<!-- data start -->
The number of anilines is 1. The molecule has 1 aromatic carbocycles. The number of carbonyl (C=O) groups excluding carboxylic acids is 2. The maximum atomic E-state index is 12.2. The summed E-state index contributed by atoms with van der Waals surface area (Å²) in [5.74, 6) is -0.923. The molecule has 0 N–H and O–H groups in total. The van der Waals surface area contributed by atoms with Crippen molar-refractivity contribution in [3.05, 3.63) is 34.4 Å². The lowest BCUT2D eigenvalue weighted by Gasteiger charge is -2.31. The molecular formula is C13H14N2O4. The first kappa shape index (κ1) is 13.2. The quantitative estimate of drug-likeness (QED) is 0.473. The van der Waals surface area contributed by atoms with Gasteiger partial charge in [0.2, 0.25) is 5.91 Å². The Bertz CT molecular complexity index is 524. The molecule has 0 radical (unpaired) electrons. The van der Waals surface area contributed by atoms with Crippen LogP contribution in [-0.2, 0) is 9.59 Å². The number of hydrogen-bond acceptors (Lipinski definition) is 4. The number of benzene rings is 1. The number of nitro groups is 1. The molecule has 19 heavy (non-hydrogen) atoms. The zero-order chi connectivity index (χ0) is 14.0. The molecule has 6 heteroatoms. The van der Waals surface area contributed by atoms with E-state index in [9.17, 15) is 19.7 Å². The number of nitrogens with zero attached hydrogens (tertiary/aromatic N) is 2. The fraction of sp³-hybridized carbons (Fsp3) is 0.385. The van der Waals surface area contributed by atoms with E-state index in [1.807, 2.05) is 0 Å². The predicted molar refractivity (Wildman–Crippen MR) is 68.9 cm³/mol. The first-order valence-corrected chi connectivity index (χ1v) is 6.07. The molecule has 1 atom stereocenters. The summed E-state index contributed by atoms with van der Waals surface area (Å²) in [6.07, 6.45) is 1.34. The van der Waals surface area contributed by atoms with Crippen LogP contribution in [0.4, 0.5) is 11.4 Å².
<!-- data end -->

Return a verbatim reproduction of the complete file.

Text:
The number of anilines is 1. The molecule has 1 aromatic carbocycles. The number of carbonyl (C=O) groups excluding carboxylic acids is 2. The maximum atomic E-state index is 12.2. The summed E-state index contributed by atoms with van der Waals surface area (Å²) in [5.74, 6) is -0.923. The molecule has 0 N–H and O–H groups in total. The van der Waals surface area contributed by atoms with Crippen molar-refractivity contribution in [3.05, 3.63) is 34.4 Å². The lowest BCUT2D eigenvalue weighted by Gasteiger charge is -2.31. The molecular formula is C13H14N2O4. The first kappa shape index (κ1) is 13.2. The quantitative estimate of drug-likeness (QED) is 0.473. The van der Waals surface area contributed by atoms with Gasteiger partial charge in [0.2, 0.25) is 5.91 Å². The Bertz CT molecular complexity index is 524. The molecule has 0 radical (unpaired) electrons. The van der Waals surface area contributed by atoms with Crippen LogP contribution in [-0.2, 0) is 9.59 Å². The number of hydrogen-bond acceptors (Lipinski definition) is 4. The number of benzene rings is 1. The number of nitro groups is 1. The molecule has 19 heavy (non-hydrogen) atoms. The zero-order chi connectivity index (χ0) is 14.0. The molecule has 6 heteroatoms. The van der Waals surface area contributed by atoms with E-state index in [9.17, 15) is 19.7 Å². The number of nitrogens with zero attached hydrogens (tertiary/aromatic N) is 2. The fraction of sp³-hybridized carbons (Fsp3) is 0.385. The van der Waals surface area contributed by atoms with E-state index in [1.807, 2.05) is 0 Å². The predicted molar refractivity (Wildman–Crippen MR) is 68.9 cm³/mol. The first-order valence-corrected chi connectivity index (χ1v) is 6.07. The molecule has 1 atom stereocenters. The summed E-state index contributed by atoms with van der Waals surface area (Å²) in [6.07, 6.45) is 1.34. The van der Waals surface area contributed by atoms with Crippen LogP contribution in [0.4, 0.5) is 11.4 Å².